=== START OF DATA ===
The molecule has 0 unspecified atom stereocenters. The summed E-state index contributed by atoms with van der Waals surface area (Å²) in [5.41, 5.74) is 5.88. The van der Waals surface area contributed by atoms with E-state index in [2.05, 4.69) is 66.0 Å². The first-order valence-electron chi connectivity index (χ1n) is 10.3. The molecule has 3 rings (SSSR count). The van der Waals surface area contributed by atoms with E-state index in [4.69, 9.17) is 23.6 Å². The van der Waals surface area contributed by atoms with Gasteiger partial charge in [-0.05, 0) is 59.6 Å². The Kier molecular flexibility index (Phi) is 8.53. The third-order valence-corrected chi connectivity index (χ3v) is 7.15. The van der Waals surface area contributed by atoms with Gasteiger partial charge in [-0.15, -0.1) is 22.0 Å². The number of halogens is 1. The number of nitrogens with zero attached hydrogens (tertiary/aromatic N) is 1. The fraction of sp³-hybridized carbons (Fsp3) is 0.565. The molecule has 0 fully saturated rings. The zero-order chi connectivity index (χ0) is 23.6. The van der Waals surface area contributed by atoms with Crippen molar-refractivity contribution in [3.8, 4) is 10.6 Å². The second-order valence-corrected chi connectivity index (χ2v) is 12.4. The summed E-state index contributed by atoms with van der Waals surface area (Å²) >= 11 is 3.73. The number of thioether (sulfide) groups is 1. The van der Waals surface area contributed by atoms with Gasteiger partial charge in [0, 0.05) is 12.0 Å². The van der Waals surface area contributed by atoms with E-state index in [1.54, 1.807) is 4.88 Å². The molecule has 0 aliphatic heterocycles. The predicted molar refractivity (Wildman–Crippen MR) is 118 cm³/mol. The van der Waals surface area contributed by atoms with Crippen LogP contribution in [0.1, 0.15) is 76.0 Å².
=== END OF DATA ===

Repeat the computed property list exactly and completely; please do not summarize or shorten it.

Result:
The molecule has 0 unspecified atom stereocenters. The summed E-state index contributed by atoms with van der Waals surface area (Å²) in [5.41, 5.74) is 5.88. The van der Waals surface area contributed by atoms with E-state index in [2.05, 4.69) is 66.0 Å². The first-order valence-electron chi connectivity index (χ1n) is 10.3. The molecule has 3 rings (SSSR count). The van der Waals surface area contributed by atoms with E-state index in [4.69, 9.17) is 23.6 Å². The van der Waals surface area contributed by atoms with Gasteiger partial charge in [-0.05, 0) is 59.6 Å². The Kier molecular flexibility index (Phi) is 8.53. The third-order valence-corrected chi connectivity index (χ3v) is 7.15. The van der Waals surface area contributed by atoms with Gasteiger partial charge in [-0.15, -0.1) is 22.0 Å². The number of halogens is 1. The number of nitrogens with zero attached hydrogens (tertiary/aromatic N) is 1. The fraction of sp³-hybridized carbons (Fsp3) is 0.565. The molecule has 0 fully saturated rings. The zero-order chi connectivity index (χ0) is 23.6. The van der Waals surface area contributed by atoms with Crippen molar-refractivity contribution in [3.8, 4) is 10.6 Å². The second-order valence-corrected chi connectivity index (χ2v) is 12.4. The summed E-state index contributed by atoms with van der Waals surface area (Å²) >= 11 is 3.73. The number of thioether (sulfide) groups is 1. The van der Waals surface area contributed by atoms with Gasteiger partial charge in [0, 0.05) is 12.0 Å². The van der Waals surface area contributed by atoms with E-state index in [1.54, 1.807) is 4.88 Å². The molecule has 0 aliphatic heterocycles. The predicted molar refractivity (Wildman–Crippen MR) is 118 cm³/mol. The van der Waals surface area contributed by atoms with Crippen LogP contribution in [0.1, 0.15) is 76.0 Å².